A top Treasury department official said Thursday that the government has still not imposed any fines on banks that do not comply with the Obama administration's mortgage modification program.
In testimony before a House Financial Services subcommittee, Phyllis Caldwell, chief of Treasury's Homeownership Preservation Office, said her department has pursued "non-monetary remedies" but has not actually imposed any fines on banks for not complying with the administration's flagship $50 billion foreclosure prevention program.
Even in the midst of a growing controversy over allegedly fraudulent foreclosure paperwork, Treasury has not imposed any penalties on banks.
By many estimates, the Home Affordable Modification Program, which was launched last year, has been a failure. Although about 1.5 million borrowers were encouraged to sign up during its first year, 40 percent of those were kicked out of the program after initiating "trial" modifications, HuffPost's Shahien Nasiripour and Arthur Delaney reported. The program was intended to help up to 4 million homeowners avoid foreclosure.
In his latest report to Congress, the special inspector general for TARP Neil Barofsky said the mortgage-modification program can actually cause borrowers to go into foreclosure, due to extra fees that can accumulate on modified loans. The Government Accountability Office reported in March and in June not only that Treasury has not levied any fines on mortgage companies, but also that it hasn't even finalized guidelines for doing so.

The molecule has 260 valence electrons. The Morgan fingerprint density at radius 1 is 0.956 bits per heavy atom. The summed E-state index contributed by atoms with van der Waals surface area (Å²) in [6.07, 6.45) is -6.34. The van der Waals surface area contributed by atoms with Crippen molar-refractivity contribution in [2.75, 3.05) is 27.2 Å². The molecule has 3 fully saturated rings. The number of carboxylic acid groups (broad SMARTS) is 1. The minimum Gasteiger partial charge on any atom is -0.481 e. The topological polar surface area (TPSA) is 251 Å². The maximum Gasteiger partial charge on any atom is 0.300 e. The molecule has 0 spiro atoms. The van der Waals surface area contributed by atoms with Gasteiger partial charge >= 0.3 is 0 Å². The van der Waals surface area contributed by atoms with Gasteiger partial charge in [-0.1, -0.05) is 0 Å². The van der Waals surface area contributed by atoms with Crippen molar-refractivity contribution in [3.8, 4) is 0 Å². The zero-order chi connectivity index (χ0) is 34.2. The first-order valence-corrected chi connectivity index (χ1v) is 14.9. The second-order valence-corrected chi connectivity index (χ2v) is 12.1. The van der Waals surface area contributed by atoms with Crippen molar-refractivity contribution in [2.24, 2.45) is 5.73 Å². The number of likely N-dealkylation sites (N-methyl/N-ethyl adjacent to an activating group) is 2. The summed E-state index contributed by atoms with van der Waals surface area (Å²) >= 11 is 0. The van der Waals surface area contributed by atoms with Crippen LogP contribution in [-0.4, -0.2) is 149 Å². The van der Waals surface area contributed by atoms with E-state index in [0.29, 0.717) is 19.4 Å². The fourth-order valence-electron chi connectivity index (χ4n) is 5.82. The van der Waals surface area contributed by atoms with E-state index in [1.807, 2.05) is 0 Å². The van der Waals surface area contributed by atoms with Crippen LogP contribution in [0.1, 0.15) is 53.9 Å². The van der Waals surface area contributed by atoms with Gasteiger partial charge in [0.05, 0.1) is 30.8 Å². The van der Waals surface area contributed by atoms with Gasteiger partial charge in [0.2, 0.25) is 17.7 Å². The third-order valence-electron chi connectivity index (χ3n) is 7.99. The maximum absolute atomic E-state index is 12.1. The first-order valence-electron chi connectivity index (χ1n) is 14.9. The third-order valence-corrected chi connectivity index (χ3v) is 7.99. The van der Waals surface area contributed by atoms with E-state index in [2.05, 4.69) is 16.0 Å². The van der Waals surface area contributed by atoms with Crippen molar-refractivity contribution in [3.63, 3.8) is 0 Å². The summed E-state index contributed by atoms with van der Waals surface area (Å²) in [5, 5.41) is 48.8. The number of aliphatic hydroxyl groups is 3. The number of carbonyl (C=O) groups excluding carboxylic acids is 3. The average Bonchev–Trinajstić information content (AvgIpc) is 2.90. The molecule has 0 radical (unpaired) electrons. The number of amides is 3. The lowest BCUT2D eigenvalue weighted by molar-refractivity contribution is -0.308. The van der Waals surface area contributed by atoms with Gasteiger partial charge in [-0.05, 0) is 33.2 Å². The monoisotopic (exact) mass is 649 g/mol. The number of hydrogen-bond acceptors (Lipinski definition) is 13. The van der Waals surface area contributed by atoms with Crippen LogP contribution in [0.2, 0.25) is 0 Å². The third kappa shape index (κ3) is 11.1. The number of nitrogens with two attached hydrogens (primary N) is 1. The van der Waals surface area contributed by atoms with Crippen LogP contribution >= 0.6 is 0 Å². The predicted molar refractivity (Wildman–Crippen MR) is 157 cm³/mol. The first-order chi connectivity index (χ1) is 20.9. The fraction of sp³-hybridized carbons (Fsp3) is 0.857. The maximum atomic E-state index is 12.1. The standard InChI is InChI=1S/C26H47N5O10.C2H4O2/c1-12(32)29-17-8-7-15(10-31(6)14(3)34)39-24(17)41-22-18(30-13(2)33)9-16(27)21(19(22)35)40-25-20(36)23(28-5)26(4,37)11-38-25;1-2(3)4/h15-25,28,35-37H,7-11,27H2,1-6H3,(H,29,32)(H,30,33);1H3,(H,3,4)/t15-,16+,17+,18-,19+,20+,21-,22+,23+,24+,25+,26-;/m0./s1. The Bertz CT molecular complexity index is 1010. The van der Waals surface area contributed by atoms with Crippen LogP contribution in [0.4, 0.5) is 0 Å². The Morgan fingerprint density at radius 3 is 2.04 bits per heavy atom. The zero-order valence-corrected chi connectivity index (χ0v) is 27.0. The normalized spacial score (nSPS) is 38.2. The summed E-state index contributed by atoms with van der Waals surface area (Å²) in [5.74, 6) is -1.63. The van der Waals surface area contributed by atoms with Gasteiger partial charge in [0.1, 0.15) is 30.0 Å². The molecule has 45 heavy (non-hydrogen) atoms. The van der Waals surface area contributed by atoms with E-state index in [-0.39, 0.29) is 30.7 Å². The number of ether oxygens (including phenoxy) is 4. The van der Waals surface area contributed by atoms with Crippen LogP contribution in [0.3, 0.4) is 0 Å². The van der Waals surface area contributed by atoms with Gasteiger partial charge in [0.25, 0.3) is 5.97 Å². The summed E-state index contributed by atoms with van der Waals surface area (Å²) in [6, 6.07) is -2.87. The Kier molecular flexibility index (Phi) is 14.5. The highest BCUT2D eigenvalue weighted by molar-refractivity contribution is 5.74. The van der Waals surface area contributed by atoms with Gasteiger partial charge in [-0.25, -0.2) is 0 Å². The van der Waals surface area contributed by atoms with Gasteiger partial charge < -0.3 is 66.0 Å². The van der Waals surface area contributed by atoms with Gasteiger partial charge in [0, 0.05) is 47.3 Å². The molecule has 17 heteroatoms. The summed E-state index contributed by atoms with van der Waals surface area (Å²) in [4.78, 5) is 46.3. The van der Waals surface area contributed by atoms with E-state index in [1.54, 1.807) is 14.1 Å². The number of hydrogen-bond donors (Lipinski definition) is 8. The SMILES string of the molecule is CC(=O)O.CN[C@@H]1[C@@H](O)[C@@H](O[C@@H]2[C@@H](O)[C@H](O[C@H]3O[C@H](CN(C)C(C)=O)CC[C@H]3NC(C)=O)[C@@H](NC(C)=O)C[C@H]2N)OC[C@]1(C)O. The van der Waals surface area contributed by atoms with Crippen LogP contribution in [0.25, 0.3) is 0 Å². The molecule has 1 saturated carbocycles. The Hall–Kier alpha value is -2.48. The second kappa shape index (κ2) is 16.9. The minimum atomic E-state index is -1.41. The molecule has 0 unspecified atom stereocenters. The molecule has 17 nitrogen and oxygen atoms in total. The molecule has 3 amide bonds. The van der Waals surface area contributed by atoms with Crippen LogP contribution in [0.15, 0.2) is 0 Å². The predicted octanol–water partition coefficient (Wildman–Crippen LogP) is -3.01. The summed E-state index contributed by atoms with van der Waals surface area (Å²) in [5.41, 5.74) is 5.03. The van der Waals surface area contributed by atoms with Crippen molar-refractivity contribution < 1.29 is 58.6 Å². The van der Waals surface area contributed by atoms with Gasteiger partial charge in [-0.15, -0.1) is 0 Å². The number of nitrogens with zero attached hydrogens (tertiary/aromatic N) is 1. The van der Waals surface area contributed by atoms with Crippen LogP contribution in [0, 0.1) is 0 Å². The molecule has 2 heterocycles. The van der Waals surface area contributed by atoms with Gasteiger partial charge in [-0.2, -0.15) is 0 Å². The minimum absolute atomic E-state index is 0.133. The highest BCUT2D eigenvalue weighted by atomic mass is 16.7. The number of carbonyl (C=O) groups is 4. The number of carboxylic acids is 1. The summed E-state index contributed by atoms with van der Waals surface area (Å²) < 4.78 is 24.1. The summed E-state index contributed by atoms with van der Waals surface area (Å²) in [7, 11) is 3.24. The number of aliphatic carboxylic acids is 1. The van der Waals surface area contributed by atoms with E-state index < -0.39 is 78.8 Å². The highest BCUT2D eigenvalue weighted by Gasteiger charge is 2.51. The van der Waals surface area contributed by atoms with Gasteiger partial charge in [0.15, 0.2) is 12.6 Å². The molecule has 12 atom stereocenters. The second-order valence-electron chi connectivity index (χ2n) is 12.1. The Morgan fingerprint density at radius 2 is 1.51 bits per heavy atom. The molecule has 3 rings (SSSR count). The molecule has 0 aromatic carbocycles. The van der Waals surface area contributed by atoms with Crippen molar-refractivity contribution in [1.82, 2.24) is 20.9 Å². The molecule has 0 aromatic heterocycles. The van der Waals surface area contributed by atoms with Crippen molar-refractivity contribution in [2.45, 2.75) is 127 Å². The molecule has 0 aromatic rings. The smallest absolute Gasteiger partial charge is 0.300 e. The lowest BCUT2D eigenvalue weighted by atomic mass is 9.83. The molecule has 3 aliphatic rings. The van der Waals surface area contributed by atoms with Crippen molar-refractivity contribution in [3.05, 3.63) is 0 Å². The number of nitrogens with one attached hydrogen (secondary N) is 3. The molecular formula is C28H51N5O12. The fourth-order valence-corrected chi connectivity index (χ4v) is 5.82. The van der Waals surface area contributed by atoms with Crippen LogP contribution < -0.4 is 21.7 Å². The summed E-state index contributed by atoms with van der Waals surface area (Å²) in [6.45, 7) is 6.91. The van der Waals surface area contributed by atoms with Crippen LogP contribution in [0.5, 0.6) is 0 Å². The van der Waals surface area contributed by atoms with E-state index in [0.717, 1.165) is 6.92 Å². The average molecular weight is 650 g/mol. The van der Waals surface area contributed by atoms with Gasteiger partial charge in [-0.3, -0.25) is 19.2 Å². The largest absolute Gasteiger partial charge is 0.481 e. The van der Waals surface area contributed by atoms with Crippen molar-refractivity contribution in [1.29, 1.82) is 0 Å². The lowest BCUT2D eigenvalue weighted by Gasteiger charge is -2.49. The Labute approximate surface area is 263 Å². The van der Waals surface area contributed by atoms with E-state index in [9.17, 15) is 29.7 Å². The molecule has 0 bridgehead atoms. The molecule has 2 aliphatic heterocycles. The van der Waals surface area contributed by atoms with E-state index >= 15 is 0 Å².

After bank officials admitted that they had employed people who approved foreclosure documents without reading them, big banks including JPMorgan Chase and Bank of America last month temporarily halted their foreclosures. A Federal task force is investigating whether there has been criminal activity in the mortgage industry, and Bank of America faces a Federal racketeering lawsuit over its allegedly shoddy paperwork.
Still, Treasury has not yet punished these banks in any significant way. "To date we have not gone back to take back incentives that have already been paid, but we have pursued many of the non-monetary remedies, including further actions and evaluations, and re-evaluations," Caldwell told Rep. Maxine Waters (D-Calif.), chair of the subcommittee on Housing and Community Opportunity, after Waters repeatedly asked her if she had "levied any penalties or sanctions."
Caldwell emphasized that her department has required mortgage servicers, the companies that collect mortgage payments, to alter the way they carry out the HAMP process. But Waters was not impressed.
"You've required them to do some things. You've asked them to change some of their procedures, et cetera," Waters said. "There have been no monetary penalties, from what I'm hearing from you."
Lawmakers criticized the mortgage-modification program throughout the hearing, with none of them coming to Treasury's defense.